With society’s vested interest in, and commitment to sustainability rising over recent years, it’s now becoming increasingly obvious which companies are truly committed the cause.

Packaging waste is perhaps the most visible symptom of the disposable nature of modern society which touches all aspects of 21st century life, with the use of plastics most recently singled out for special focus as ‘enemy number one’. Packaging firms are now reacting to public concerns. In many ways, they have no choice.

While many are no doubt genuinely worthwhile advances that could make a difference, others may be strategic marketing opportunities that offer only a cosmetic gesture towards a more sustainable future.

Others, while being well-intentioned, may be the result of short-term thinking that could prove to be short-sighted. The world is watching, the bandwagon is rolling, and the temptation is to climb aboard, but it’s really important to avoid any knee-jerk reactions which could result in making matters worse for your reputation later on down the line.

For example, the current concerns over plastics are a case in point. It’s a fact that plastics pose a huge problem ecologically, however, the characteristics which make plastic so great as a material have ironically contributed to its very downfall. Many companies are scrambling to totally eradicate plastics from their supply chain in favour of more seemingly planet-friendly materials such as paper, or bioplastics.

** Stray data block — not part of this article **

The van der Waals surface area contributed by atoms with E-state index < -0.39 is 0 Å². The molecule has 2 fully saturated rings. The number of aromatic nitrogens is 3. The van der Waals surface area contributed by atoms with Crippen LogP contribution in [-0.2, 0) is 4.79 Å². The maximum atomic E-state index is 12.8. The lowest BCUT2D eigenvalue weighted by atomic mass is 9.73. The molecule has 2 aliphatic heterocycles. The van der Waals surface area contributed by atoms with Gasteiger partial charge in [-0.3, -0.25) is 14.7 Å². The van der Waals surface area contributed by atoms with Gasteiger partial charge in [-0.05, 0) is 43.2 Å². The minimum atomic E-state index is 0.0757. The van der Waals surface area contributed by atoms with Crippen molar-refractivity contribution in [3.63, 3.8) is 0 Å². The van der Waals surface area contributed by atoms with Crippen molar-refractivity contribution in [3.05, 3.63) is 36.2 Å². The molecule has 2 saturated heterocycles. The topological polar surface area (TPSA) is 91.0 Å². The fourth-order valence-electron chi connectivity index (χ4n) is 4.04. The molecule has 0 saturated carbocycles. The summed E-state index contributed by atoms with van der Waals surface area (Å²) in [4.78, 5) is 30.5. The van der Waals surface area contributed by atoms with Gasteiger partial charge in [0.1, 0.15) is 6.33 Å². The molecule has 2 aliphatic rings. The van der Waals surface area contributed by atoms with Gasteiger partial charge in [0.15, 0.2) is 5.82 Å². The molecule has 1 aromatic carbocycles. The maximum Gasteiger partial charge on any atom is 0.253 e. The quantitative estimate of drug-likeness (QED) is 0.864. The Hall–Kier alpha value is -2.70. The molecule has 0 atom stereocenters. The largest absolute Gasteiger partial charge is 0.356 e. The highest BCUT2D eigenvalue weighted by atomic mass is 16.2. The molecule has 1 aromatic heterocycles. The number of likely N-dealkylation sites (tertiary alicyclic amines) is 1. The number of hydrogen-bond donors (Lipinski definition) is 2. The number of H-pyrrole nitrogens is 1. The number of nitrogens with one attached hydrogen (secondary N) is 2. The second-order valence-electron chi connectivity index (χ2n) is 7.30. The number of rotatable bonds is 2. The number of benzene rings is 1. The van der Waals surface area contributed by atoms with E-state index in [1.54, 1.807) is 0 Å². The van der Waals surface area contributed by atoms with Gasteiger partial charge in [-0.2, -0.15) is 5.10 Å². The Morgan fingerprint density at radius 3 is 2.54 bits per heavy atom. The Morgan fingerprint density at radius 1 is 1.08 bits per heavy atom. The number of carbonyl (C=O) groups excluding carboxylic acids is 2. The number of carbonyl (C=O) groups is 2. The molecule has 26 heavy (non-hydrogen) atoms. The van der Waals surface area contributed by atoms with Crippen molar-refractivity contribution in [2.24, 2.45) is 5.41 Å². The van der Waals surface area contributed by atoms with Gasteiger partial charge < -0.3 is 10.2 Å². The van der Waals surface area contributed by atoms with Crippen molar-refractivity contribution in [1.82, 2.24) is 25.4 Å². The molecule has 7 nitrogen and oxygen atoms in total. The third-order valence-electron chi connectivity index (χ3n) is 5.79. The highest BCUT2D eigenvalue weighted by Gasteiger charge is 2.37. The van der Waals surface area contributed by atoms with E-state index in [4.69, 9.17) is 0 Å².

But this is too simplistic an approach. Paper is a renewable and sustainable material, but its overuse too has negative implications on the planet, and it’s still questionable whether biodegradable and compostable plastics are a truly impact-free alternative.

With this in mind, it’s crucial to ensure that you have total transparency on the materials which you select for your cold chain packaging and are using the right materials for the right application.

Ask your suppliers to provide information about the materials they use, and how they behave from the beginning to the end of their life. Why have they chosen to use the materials they have? Are any ‘compostable’ claims, or recyclability certifications reliable and proven?

Transparency is essential for holding suppliers accountable and ensuring that they are genuinely committed to sustainability, so that you can too.

If it’s true that there is an element of ecological ‘showboating’ slipping into the packaging sector, it soon becomes evident as soon as you require compliance data!

Your packaging must perform. Make sure any sustainable packaging solutions are validated properly, and do what you need them to do. Solutions which fall short of performance requirements often require higher quantities of material or produce more waste – neither of which offer environmental efficiencies, regardless of the nature of the material.

It has long been believed that you must choose between sustainability and performance when it comes to cold chain packaging, however solutions such as Woolcool have been proven to fulfil both needs, without simply ‘papering’ over the cracks.